The main issue I have with Valenti is that the majority of her book rides on opinion and not fact. Given that she studied at Rutgers and worked for a variety of women's organizations (such as NARAL and Planned Parenthood) it seems like she would be a woman ready to back up her witty quips with stats. While there are places where she does give reference where reference is due it's not nearly consistent enough.
I use to volunteer at the Women's Center on campus and if I ran out of things to do on my desk shift I could usually be found reading the books on their Women's Lit shelf. Let's just say that if I went back now to volunteer I wouldn't be putting my copy of Full Frontal Feminism on their shelves. I'll stick to Eve Ensler and co.
If you are interested in what Valenti has to say, she's responsible for the feministing website.
"What are the characteristics of living things? At school, i biology I was told the following: Excretion, growth, irritability, locomotion, nutrition, reproduction, and respiration. This does not seem like a very lively list to me. If that's all there is to being a living thing I may as well be dead. What of that other characteristic prevalent in human living things, the longing to be loved? No, it doesn't come under the heading Reproduction. I have no desire to reproduce but I still seek out love. Reproduction. Over-polished Queen Anne style dining-room suite reduced to clear. Genuine wood. Is that what I want? The model family, two plus two in an easy home assembly kit. I don't want a model, I want the full-scale original. I don't want to reproduce, I want to make something entirely new. Fighting words but the fight's gone out of me."
Written on the Body is unlike anything that I've ever read. The narrator is not given an age, a gender, a name... What we know of the narrator is simply how their life has been defined, shaped, and changed by their romantic relationships over time. These relationships have been with both men and women, but the relationship that the book focuses on is the narrator's relationship with Louise, a fiery art historian married to an oppressive doctor named Elgin who controls Louise while going off on his own adventures to cavort with prostitutes.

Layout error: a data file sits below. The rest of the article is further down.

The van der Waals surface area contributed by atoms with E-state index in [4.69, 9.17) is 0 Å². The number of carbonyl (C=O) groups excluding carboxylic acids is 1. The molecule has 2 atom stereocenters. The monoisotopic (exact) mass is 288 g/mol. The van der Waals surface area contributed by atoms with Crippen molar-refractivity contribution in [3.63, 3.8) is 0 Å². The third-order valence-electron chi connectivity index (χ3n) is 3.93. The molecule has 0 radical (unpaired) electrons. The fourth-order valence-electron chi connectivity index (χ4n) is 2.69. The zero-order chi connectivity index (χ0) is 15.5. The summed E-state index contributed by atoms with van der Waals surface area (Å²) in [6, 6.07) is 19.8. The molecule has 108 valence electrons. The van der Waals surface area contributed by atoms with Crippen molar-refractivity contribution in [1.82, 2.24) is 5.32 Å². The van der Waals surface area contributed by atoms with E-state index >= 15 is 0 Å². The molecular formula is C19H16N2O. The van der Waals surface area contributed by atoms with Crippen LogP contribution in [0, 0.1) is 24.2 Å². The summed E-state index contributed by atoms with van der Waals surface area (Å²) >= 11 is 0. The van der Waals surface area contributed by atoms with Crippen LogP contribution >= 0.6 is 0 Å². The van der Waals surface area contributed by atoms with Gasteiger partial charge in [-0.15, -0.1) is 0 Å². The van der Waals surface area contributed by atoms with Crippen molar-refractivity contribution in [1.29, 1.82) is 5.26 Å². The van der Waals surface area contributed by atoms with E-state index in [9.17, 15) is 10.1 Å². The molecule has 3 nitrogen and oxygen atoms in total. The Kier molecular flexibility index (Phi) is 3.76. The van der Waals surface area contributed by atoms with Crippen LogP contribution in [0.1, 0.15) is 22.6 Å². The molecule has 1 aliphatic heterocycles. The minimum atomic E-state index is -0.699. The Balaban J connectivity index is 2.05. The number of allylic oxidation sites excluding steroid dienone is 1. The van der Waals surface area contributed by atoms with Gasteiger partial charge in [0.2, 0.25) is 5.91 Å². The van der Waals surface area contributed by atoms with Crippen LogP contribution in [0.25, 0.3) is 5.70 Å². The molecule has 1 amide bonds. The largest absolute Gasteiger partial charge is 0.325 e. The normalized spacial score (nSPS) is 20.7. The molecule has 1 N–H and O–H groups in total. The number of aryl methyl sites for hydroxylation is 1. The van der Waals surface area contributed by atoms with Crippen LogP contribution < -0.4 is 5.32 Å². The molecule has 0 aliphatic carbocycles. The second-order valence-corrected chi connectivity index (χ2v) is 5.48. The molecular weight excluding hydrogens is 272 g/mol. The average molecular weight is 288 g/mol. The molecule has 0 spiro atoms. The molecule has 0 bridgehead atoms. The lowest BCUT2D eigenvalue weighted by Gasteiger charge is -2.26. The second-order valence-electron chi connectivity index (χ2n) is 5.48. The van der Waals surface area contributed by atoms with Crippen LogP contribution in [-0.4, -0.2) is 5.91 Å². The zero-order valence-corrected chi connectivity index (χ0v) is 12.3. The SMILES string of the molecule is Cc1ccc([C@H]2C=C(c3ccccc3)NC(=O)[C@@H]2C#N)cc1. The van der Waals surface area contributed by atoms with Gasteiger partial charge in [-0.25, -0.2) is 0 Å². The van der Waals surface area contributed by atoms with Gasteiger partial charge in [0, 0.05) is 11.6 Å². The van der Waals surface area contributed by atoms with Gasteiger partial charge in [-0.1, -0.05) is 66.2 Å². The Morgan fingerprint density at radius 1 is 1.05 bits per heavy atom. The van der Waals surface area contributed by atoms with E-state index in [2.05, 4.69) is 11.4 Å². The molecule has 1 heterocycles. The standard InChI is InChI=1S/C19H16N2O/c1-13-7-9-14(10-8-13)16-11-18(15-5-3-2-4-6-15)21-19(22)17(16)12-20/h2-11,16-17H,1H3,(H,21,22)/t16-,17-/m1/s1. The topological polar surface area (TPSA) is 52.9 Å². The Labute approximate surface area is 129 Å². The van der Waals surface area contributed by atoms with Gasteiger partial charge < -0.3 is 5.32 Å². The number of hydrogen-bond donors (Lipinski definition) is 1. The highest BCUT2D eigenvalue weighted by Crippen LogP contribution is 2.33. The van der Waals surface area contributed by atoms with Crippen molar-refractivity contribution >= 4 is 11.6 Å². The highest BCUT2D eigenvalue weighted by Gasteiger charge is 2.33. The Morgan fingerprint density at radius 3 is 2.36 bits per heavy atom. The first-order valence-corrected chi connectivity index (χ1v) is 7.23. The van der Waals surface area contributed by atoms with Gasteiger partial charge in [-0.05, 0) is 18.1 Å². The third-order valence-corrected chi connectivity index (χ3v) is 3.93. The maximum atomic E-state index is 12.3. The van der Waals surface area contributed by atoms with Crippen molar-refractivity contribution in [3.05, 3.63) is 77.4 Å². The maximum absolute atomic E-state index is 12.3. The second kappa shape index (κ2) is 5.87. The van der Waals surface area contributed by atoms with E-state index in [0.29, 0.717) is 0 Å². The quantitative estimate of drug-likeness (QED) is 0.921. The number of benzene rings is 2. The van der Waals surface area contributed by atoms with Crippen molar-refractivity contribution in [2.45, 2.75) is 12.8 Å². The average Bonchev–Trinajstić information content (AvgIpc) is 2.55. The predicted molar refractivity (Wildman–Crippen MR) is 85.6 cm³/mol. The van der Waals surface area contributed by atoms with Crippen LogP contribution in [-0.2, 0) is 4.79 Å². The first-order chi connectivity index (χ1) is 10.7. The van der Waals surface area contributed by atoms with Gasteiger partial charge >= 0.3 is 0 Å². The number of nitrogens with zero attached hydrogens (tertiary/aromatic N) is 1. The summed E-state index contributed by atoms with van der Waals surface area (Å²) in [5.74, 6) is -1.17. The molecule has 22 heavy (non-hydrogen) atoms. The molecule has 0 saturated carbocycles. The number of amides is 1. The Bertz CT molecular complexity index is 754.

The narrator acknowledges what s/he is doing to Louise's marriage and has no patience for adultery, however, points out that it's not s/he that's doing the cheating and is therefore somehow free of the ethical burden that goes along with this. The narrator for selfish reasons elevates their relationship over the marital relationship of Louise and Elgin, saying:
"When I say 'I will be true to you' I must mean it in spite of formalities, instead of the formalities If I commit adultery in my heart then I have lost you a little. The bright vision of your face will blur. I may not notice this once or twice, I may pride myself on having enjoyed those fleshy excursions in the most cerebral way. Yet I will have blunted that sharp flint that sparks between us, our desire for one another above all else." The narrator wants Louise, and the reader, to believe that regardless of how their relationship came to be it will not end with transgression.
The narrator vows to be true to Louise and goes to great measures to prove their love in the most irrational ways, wrecking friendships, handcuffing his/her arm to a chair at the library, being fired from work... Louise becomes the be all and end all of our narrator's life, the one consuming interest in passion in a way that is pathetic and pitiful. Why is it that people seem to not love enough or love so much that it's not love at all anymore, but obsession?
The twist in their love affair is that Louise has cancer and only Elgin, who has done advanced research on her particular brand of Leukemia, can save her. Our three main characters squabble over how to handle their precarious situation and in the end, it seems to me that all of them lose. I'll spare you the ending in case you care to read it.